By AffecTech researcher Camille Nadal

In 2017, World Health Organisation estimated that, globally, more than 311 million people of all ages suffer from depression. It is also the leading cause of disability worldwide [1]. In Nigeria for example, only 1/5 of those with a depressive episode receive any treatment and only 1 in 50 receives treatment that is minimally adequate. Difficult access to health institutions, high healthcare costs, and the stigma surrounding depression impede the access to help. Mobile Health is a growing field of research that brings innovative solutions to these issues, in particular relying on an everyday object: your smartphone.

Emotion regulation deficit, a main issue in depression

Emotion regulation is the process by which individuals influence which emotions they have, when they have them, and how they experience and express them [2]. One may engage in emotion regulation when appraising his/her current emotional state as inappropriate in our society, or when becoming aware that this emotional state is impacting in an unwanted way the impression one gives people, his/her relationships, work performance, or well-being.

People living with depression suffer these two kinds of situations and are more susceptible to use dysfunctional emotion regulation strategies, such as rumination or substance abuse [3]. Successfully regulating their emotions is a key in their healing journey and their smartphone could be the assistant they need to achieve it.

Managing depression with the help of smartphones

In 2017, about 2.6 billion smartphones were in use worldwide [4] and the average smartphone ownership is about 79% in Europe [5]. Mobility, existence of numerous embedded sensors, interaction with wearable devices, all these features of smartphones make them very good tools for assisting people living with depression. Studies [6,7,8] showed that smartphones could be used to:

  • Provide 24/7 access to support
  • Accurately predict emotional states
  • Detect suicidal thoughts
  • Facilitate patient-therapist interaction
  • Help compliance with treatment
  • Keep patients motivated

As individuals experience differently depression, the assistance provided by technology needs to be adaptive. By making possible correlation between context data, occurring events, user input data and physiological measures, smartphones allow a highly personalized follow-up. Finally, mobile assistance does not have to be a standalone intervention, but can complement face-to-face therapy providing therapists with more complete and reliable data, and helping patients to gain self-awareness and learn effective strategies to manage and recover from depression.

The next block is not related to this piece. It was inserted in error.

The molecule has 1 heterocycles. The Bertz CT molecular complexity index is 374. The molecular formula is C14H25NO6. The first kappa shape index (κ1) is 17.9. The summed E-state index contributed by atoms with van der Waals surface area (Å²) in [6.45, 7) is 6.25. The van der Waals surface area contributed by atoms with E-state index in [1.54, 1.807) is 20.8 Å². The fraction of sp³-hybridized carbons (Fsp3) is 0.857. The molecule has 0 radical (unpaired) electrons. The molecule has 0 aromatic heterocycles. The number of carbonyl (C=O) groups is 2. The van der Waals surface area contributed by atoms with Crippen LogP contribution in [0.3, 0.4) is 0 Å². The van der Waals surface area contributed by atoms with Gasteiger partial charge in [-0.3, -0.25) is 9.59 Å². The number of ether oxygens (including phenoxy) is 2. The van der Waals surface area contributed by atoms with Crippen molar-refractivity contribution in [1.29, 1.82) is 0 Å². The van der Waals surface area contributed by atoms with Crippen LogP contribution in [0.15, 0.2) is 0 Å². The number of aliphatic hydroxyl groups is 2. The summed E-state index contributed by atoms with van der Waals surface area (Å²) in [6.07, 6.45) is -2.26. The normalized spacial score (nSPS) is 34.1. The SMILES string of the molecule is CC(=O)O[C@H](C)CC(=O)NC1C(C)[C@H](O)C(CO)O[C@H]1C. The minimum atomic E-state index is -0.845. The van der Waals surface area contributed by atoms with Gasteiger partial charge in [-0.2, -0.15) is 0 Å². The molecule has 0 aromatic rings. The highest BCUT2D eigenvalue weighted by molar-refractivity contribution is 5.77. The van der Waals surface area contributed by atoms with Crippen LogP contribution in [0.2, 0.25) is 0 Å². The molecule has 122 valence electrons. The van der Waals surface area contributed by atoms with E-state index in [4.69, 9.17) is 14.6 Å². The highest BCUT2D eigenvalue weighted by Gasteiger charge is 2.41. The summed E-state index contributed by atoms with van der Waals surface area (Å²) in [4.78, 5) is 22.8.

This research has been conducted as part of AffecTech Marie Curie Innovative Training Network. AffecTech is funded by the European Commission and dedicated to delivering effective low-cost self-help technologies to help sufferers of affective health conditions such as depression, anxiety and bipolar disorders.


[1] World Health Organization. (2017). World Health Statistics 2017. Geneva: World Health Organization, 29–35.
[2] Gross, J. J. (1998). The emerging field of emotion regulation: An integrative review. Review of General Psychology, 2(3), 271–299.
[3] Miranda, J., & Persons, J. B. (1988). Dysfunctional Attitudes Are Mood-State Dependent. Journal of Abnormal Psychology, 97(1), 76–79.
[4] Statista. Statistics and facts about smartphones,
[5] Ketelaar, P. E., & van Balen, M. (2018). The smartphone as your follower: The role of smartphone literacy in the relation between privacy concerns, attitude and behaviour towards phone-embedded tracking. Computers in Human Behavior, 78, 174–182.
[6] Fulford, H., McSwiggan, L., Kroll, T., & MacGillivray, S. (2016). Exploring the Use of Information and Communication Technology by People With Mood Disorder: A Systematic Review and Metasynthesis. JMIR Mental Health, 3(3).
[7] Gaggioli, A., & Riva, G. (2013). From mobile mental health to mobile wellbeing: Opportunities and challenges. In Studies in Health Technology and Informatics (Vol. 184, pp. 141–147).
[8] Riva, G., Baños, R. M., Botella, C., Wiederhold, B. K., & Gaggioli, A. (2012). Positive Technology: Using Interactive Technologies to Promote Positive Functioning. Cyberpsychology, Behavior, and Social Networking, 15(2), 69–77.

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